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Gaia DR1 was released in September 2016 and contained a photometric catalogue of over 1 billion sources. At this stage, this only included mean G-band photometry and an estimate of the error. Even though this may sound limited in nature, interesting science can still be achieved with this data thanks to its quality. A high level overview of the photometric processing and some validation results will be presented. Additionally, epoch photometry in the G-band was released in Gaia DR1 for a small number of variable sources in the South Ecliptic Pole which covers the LMC. The second data release (Gaia DR2) is currently being prepared and, if available, some preliminary validation results will be presented. It is planned that this release will contain colour information in the form of integrated BP and RP photometry in addition to the latest G-band photometry.
Determinations and measurements of the parallax of the Pleiades, obtained with ground-based studies and with Hipparcos data, are reviewed. A number of uncertainties in both sets of data are found. Although a further correction for abscissa correlations brings the Hipparcos determination closer to the ground-based value, the difference still seems too large. The new Hipparcos parallax determinations seem to reinforce a possible age related effect. A new reduction of the Hipparcos data is in progress. It reduces significantly the contribution of the attitude noise, providing higher accuracies and lower correlation levels for the brighter stars.To search for other articles by the author(s) go to: http://adsabs.harvard.edu/abstract_service.html
An overview is presented of tests performed to check the statistical properties of the formal errors on the Hipparcos parallaxes. It is shown that there is no evidence for systematic or correlated errors beyond a correlation level of 0.12 and an angular scale of 1.2 degrees.
The preliminary astrometric and photometric results obtained from the first 30 months of HIPPARCOS data are presented. Examples of the results obtained for the various categories of pulsating variables included in the HIPPARCOS programme are given. The perspectives opened by GAIA (Global Astrometric Interferometer for Astrophysics), the concept for an astrometric interferometer submitted in September 1994 to the ESA Horizon 2000+ survey committee, are briefly exposed.
The first results of an extensive proper motion study of the Pleiades cluster are presented. A total of 166 exposures covering a 3 by 3 degrees area are now incorporated. The accuracies of the centennial proper motions range from in the central region to in the outermost region.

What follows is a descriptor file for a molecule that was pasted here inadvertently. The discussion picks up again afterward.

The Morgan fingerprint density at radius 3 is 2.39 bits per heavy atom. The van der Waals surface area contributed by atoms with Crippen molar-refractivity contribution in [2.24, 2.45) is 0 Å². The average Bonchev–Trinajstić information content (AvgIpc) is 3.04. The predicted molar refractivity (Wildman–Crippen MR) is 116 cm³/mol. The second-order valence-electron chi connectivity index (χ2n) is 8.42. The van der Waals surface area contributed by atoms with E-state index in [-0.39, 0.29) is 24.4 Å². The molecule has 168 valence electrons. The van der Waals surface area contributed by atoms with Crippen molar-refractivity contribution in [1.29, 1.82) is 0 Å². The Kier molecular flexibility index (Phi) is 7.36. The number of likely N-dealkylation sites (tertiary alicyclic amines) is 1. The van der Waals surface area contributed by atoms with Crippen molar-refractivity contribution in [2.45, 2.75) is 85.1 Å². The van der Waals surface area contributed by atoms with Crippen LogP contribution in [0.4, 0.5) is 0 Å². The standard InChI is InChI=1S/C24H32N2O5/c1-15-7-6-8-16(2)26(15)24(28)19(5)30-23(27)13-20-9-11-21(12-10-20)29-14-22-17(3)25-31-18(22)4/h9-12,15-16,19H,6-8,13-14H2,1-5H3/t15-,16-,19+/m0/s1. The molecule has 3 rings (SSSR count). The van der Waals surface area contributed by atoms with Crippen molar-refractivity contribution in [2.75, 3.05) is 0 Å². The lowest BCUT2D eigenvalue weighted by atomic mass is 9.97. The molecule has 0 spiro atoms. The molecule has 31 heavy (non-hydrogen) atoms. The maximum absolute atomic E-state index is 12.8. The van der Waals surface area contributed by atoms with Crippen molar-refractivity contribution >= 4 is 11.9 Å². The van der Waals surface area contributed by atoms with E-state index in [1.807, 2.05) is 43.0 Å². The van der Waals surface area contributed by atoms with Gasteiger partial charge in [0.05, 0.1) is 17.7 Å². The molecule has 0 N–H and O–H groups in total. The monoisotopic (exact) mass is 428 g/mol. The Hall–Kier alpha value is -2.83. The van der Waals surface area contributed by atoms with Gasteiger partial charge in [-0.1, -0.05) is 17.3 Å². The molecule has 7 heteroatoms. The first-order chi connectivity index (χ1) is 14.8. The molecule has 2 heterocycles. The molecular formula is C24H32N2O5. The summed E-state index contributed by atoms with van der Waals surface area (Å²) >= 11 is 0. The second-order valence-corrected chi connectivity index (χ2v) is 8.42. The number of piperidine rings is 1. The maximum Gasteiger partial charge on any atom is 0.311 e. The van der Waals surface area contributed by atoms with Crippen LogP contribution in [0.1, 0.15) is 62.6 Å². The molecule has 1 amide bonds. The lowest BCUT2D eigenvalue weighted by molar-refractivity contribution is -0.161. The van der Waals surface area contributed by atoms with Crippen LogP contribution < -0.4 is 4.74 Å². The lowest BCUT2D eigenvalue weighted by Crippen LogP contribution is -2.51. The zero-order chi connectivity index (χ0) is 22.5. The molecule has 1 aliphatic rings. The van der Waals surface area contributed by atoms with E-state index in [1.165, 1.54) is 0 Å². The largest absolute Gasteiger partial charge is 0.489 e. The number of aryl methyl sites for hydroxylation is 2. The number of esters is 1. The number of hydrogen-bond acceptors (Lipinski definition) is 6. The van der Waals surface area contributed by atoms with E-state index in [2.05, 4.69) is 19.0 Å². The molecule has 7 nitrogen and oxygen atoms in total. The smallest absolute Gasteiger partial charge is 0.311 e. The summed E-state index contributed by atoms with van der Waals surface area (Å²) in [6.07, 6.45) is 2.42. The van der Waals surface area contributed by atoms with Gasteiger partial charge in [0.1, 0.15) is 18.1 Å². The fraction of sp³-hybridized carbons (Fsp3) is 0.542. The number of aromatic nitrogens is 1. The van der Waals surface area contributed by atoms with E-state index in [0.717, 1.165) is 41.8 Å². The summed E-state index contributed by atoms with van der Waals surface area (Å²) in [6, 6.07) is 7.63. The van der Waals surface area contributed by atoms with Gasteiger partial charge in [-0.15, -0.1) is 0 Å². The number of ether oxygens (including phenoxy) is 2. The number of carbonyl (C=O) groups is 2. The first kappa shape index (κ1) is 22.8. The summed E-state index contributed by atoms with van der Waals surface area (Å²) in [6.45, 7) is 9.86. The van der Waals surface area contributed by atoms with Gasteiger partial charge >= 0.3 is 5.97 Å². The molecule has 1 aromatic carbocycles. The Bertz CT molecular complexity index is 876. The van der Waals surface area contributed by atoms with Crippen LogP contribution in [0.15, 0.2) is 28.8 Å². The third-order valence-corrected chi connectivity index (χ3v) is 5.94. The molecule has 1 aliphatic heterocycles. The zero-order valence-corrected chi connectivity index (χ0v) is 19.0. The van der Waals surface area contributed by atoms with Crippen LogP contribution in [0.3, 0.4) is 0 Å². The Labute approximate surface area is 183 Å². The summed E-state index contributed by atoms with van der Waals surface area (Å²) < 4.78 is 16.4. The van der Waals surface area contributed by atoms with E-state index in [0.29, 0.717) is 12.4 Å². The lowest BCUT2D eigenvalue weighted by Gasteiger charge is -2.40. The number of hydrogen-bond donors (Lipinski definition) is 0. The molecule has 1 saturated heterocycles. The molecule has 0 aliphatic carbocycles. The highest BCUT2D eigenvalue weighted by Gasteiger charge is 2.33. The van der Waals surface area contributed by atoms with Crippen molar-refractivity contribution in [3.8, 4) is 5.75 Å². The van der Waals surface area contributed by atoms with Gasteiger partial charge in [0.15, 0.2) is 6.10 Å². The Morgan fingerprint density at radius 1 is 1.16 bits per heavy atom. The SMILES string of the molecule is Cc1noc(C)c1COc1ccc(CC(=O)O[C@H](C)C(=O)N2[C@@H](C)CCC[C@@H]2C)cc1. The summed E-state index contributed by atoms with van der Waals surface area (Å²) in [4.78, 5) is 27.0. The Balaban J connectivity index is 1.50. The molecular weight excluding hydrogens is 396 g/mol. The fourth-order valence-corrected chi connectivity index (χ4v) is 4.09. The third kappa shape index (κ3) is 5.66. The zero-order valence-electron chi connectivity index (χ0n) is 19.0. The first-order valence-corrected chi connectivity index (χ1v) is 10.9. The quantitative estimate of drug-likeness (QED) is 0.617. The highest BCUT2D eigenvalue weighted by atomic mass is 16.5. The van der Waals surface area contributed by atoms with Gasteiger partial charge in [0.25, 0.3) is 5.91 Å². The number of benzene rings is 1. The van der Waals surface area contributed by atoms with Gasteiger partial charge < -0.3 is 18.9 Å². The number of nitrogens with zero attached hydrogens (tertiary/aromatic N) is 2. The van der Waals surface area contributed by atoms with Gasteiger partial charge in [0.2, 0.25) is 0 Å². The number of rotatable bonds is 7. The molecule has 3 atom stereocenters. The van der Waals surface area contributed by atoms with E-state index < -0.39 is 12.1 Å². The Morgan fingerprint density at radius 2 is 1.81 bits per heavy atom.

A compilation of proper motion studies of stars in and around open clusters is presented. It can serve as a reference to cluster member selections, studies of cluster dynamics or as a guide to further improvement of the data presently available. The present paper is only a preliminary version; it is hoped for that reactions from the astronomical community will lead to a more complete and correct study in the near future.
Photometric observations in the VBLUW system (Lub, 1979) have been performed during 1980 and 1981 of 19 late G and early Ktype members of the Pleiades Cluster, in order to study their variability. All stars showed variations with amplitudes of 0.02 to 0.20 magn. in V. For 12 stars lightcurves were obtained which show periods that range from 0.24 to 1.22 days. The light curves are semi-regular and resemble those of BY Dra stars, although the periods are shorter.
From a proper motion survey by Pels and photometric measurement of selected stars it was found that the Pleiades cluster extends till at least 496 from the centre, corresponding to 10 pc at a distance of 125 pc. It turns out that the luminosity function of the Pleiades is a function of the distance to the centre, the proportion of faint stars increasing with this distance. Because of this, the luminosity function as it was determined before flattened towards fainter stars, whereas for the total field with a diameter of 20 pc one finds a luminosity function that is still increasing at the faint end. Flare star observations in the Pleiades field show that the increase amounts to at least a factor 20 in the mass range 2 to 0.4 M⊙. Accurate proper motions of stars in the projected central field show a dispersion of velocities in the cluster of 700 m/sec. This could indicate a total mass of the Pleiades cluster of the order of 2000 M⊙.
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